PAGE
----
Members of the Terrace community observed the National Day of Mourning on Saturday, April 28, a day that is reserved across Canada to honour those who have lost their lives while working on the job.
Organized jointly by the Kitimat-Terrace District and Labour Council and the Northern Traffic Safety network, the ceremony started at 11:00 a.m. and began with bagpipes and a flag ceremony at the local RCMP detachment.
It was followed by a march downtown to the workers memorial plaque up on the hill near the Terrace Arena, which was then adorned with a half-dozen red roses and several flower wreaths to honour the lives lost.
This year, 158 people died of workplace injuries or illnesses in British Columbia, with many more injured, according to the province.
“Our government will provide better protections for workers, stronger compliance and enforcement, and fair and balanced treatment of workers and employers,” said Premier John Horgan in a written statement.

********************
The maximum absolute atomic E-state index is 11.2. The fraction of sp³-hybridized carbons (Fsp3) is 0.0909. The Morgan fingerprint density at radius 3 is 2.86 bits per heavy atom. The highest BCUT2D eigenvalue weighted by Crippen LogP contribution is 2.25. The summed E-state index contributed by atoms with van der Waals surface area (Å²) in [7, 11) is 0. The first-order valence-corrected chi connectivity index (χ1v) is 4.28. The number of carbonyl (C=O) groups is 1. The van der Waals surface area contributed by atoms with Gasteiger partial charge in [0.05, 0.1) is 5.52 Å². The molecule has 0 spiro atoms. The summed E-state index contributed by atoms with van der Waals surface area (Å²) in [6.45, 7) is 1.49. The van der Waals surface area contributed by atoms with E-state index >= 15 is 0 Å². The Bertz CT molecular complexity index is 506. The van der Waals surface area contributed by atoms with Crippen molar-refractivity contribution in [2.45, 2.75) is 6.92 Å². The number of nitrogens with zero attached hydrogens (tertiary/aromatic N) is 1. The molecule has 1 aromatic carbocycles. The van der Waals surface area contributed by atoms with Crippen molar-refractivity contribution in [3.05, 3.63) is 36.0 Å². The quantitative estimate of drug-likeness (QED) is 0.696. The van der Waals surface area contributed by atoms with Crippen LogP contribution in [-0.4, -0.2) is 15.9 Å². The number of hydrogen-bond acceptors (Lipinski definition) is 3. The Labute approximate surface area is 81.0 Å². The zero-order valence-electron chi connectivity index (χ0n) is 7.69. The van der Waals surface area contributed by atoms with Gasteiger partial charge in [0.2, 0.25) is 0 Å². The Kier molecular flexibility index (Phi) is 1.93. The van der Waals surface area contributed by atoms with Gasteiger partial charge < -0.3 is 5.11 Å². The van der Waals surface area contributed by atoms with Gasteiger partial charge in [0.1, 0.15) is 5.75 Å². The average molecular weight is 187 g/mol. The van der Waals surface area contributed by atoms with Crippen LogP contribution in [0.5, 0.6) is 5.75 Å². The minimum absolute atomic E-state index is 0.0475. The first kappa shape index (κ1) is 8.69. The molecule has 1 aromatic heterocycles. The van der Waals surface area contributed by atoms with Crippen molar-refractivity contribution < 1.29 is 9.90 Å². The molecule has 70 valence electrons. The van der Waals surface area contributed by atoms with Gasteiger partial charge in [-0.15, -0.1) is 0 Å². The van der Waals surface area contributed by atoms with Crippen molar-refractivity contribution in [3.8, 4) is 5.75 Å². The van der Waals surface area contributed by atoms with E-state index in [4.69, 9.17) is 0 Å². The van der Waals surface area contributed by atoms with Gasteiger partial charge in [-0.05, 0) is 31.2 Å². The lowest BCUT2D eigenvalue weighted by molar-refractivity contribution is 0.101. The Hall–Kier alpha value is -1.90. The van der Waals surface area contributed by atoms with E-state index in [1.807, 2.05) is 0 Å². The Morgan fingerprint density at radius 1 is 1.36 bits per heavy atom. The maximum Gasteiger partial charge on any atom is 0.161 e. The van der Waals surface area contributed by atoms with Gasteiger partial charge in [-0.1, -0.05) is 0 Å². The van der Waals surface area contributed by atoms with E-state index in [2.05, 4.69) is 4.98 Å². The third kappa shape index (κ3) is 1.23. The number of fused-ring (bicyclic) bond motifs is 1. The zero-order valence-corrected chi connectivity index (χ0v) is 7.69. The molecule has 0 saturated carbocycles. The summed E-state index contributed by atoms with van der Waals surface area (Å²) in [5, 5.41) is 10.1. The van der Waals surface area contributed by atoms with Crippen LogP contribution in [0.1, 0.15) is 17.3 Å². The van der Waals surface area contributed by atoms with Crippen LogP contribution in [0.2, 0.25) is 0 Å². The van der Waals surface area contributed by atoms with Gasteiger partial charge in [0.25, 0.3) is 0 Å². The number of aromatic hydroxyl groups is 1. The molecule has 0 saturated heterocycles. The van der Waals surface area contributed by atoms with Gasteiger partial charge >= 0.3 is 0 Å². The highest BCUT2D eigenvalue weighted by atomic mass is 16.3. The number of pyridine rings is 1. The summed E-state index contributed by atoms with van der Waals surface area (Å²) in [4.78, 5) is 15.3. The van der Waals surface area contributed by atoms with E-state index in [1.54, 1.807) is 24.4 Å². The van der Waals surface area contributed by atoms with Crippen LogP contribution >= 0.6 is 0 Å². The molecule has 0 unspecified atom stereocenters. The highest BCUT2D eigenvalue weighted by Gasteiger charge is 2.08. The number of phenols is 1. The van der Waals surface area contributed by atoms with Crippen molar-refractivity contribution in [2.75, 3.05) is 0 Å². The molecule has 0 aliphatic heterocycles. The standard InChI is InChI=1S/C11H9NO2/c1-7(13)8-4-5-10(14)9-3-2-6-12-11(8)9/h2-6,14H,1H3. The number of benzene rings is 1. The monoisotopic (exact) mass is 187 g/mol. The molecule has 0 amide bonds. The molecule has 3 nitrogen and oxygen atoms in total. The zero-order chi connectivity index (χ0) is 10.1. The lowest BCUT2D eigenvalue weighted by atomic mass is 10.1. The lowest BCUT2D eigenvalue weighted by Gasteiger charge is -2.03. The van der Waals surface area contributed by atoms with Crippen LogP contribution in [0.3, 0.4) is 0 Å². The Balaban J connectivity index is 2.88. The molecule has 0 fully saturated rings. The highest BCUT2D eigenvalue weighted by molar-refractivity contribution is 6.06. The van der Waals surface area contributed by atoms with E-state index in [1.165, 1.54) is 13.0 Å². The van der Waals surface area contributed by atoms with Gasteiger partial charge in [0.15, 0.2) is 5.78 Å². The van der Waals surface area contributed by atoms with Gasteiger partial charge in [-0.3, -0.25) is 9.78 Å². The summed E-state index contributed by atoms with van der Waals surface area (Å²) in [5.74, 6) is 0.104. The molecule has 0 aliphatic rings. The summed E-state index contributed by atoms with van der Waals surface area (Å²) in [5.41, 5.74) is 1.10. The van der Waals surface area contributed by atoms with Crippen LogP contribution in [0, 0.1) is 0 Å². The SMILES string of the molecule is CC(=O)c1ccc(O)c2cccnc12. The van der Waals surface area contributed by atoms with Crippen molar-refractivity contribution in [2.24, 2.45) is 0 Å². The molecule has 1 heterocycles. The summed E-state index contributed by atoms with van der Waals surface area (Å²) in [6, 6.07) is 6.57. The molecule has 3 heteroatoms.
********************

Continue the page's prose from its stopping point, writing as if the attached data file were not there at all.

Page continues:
“To all those affected by injury or loss of life at work: we stand with you. We remember. We will act.”
Coast Mountains School District flags were also lowered to half-mast on Friday afternoon in observation of the day, and will be raised on Monday, April 30 before school starts.
“The purpose of the National Day of Mourning is two-fold,” wrote Carole Gagnon, executive assistant and secretary-treasurer for the Coast Mountains Board of Education School District 82 in an email.
“To remember and honour those lives lost or injured and to renew the commitment to improving health and safety in the workplace, [and] to prevent further deaths, injuries and diseases from work.”
The Canadian flag on Parliament Hill is typically flown at half-mast on April 28, and workers and employees observe this day in various ways nationwide. Since its inception, the observance has spread to over 80 countries around the world.